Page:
Chief appraiser’s unilateral policy changes add more formal hearings and increase costs
Marya Crigler, who was named chief appraiser of the Travis Central Appraisal District in November 2011, this year implemented fundamentally different procedures for handling protests of property valuations assigned by her staff.
The changes resulted in vastly increased numbers of property valuation protests that must be decided by the Travis Appraisal Review Board (ARB). The ARB is an independent body that hears protests and determines the value upon which property taxes will be levied.
Next Wednesday, June 12, the ARB will decide whether to accept all, some or none of the results of the first day’s protest hearings held June 4, 2019.
If the board does as ARB Chair Betty Thompson announced immediately after the June 4 hearings, the whole day’s work will be trashed and the hundreds of protest hearings held that day will be rescheduled and held again.
“We have had some confusion, different decisions and inconsistent decisions across panels regarding the evidence,” Thompson told the ARB panelists, according to a video taken by an employee of Five Stone Tax Advisers and provided to The Austin Bulldog. “I am postponing all hearings. They will be re-noticed and a tentative date they will be re-noticed for is Saturday June 29th.
“I will make a recommendation to the full ARB that due to the inconsistent decisions made across panels that you not approve these hearings that have already happened today. It will be a 100 percent re-noticing of the hearings.”
The video recording of Thompson’s announcement shows that ARB attorney Roy L. Armstrong of Armstrong & Armstrong PC, based in Taos, New Mexico, supported Thompson’s position. He said it was necessary because of inconsistencies in the way June 4 protest hearings were conducted.
“We had some legal issues we did not anticipate,” Armstrong said. “We had panels making inconsistent decisions.”
“In order to address those issues and to allow additional time for consideration of these issues, and to make sure all ARB members have been privy to the legal advice on this issue, we decided the best thing to do was to simply postpone the hearings and recommend that the ARB not approve the panel recommendations that have been made so far.” He said everyone would get a new hearing.
Thompson then said that ARB panels would not work again until Friday, June 7.
TCAD evidence not provided in many cases
The inconsistency that Thompson and Armstrong alluded to was that some ARB panels allowed and considered evidence provided by appraisers that protesting property owners or their agents had not seen.
This happened despite extensive training the Armstrong law firm provided to ARB panelists in early May. The PDF slides of that training (linked at the bottom of this story) provided clear guidance. One slide, labeled “Evidence Controversy arises from a (property owner’s) right to inspect and copy evidence that the appraisal district plans to introduce during the 14 days before the hearing. If the property owner objects, ARB should not consider evidence that the (central appraisal district) should have produced but didn’t. The best hearing is one in which neither side is tricked or ambushed.”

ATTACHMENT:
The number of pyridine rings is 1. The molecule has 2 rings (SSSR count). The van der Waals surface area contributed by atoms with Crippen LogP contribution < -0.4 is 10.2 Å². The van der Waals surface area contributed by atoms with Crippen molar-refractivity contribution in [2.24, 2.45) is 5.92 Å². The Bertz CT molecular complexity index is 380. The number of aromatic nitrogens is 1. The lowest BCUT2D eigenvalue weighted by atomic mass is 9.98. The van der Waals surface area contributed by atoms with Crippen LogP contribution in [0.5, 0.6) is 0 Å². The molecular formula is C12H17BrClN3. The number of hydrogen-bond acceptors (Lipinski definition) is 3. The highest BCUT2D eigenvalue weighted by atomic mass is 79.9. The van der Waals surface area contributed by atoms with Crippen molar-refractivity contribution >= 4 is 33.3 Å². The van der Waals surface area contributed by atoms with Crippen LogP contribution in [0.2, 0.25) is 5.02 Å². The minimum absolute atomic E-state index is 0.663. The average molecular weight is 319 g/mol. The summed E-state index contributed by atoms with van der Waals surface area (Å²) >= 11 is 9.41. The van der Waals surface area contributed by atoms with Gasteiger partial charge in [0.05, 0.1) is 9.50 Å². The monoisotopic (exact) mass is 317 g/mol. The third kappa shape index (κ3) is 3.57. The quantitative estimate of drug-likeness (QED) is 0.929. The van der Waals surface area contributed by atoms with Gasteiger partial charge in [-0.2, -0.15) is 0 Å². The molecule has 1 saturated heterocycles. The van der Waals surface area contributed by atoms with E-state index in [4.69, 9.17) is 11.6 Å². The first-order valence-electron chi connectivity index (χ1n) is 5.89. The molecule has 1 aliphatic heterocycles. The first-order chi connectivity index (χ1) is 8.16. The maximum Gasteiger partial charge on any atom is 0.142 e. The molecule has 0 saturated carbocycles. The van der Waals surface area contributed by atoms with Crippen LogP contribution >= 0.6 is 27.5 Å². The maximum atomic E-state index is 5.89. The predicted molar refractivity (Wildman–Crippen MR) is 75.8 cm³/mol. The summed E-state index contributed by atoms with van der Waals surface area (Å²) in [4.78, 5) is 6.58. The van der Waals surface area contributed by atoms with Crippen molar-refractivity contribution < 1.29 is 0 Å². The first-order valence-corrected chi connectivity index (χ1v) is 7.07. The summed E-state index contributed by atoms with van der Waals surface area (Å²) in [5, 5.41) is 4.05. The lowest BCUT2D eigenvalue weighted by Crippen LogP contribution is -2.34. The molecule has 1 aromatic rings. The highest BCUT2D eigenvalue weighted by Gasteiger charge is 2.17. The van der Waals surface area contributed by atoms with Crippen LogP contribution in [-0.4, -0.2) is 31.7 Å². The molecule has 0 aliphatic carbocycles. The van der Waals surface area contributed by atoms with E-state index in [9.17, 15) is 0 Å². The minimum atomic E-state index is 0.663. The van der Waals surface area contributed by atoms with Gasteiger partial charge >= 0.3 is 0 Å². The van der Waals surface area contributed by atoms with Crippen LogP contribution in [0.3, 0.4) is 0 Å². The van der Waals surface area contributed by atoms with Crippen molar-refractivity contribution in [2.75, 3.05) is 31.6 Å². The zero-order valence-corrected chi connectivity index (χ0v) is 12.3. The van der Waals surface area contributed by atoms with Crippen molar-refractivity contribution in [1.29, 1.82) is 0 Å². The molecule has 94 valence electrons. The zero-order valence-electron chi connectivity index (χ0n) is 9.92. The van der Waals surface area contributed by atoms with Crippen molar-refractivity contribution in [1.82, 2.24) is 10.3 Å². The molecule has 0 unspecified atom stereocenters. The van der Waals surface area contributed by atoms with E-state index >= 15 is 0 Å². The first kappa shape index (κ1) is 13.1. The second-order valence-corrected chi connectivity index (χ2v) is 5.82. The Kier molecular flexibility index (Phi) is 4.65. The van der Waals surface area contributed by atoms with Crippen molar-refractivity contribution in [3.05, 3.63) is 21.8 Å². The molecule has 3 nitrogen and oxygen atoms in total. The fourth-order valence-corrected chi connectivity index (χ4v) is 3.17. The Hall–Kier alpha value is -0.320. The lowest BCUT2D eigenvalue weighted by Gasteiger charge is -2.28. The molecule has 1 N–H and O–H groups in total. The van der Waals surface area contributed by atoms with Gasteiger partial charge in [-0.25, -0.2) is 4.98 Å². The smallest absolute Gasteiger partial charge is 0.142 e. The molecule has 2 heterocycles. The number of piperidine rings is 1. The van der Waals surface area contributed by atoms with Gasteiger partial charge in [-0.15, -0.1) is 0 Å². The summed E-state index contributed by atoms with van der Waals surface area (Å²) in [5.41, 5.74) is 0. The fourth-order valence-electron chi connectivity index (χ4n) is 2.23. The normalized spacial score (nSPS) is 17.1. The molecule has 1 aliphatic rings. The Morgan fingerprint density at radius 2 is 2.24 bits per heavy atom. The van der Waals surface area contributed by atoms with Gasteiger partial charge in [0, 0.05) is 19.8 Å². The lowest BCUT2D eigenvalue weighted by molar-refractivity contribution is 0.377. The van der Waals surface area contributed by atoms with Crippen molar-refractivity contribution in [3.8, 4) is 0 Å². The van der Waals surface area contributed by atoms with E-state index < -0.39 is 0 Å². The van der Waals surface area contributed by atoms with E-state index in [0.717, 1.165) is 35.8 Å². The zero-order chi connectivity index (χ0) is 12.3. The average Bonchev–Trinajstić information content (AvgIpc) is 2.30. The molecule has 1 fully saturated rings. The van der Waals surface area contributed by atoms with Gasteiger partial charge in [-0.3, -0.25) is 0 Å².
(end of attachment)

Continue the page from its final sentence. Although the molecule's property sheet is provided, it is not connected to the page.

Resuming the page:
Texas Tax Code Section 41.461 requires the chief appraiser to at least 14 days before a hearing on a protest to “inform the property owner that the owner or the agent of the owner may inspect and may obtain a copy of the data, schedules, formulas, and all other information the chief appraiser plans to introduce at the hearing to establish any matter at issue….”
The reason the information, informally known as “evidence packets,” was not seen before is that—in a departure from procedures followed in previous years—the packets were not mailed to protesters.
The upshot is that every one of the 140,000 protests the owners or their agents would have had to troop over to the appraisal district offices at 8314 Cross Park Drive to get that information—if it were available, and indications are that it was not available.
Attorney Bill Aleshire, who represented both Texas Protax and Five Stone Tax Advisers in a lawsuit against TCAD last year, told The Austin Bulldog, “The only panel decisions they should dismiss are the ones that allowed in the TCAD evidence not provided. All the rest should be okay.”
But Aleshire said he doubted that TCAD was even able to provide the evidence packets.
“Six Protax agents went to TCAD to get packets and were told they didn’t know about it. They were told to print out the packets from a public terminal and there were none there,” Aleshire said.
(Disclosure: Aleshire represented The Austin Bulldog in two public information lawsuits against the City of Austin in 2011.)
Only informal protests this year were e-filed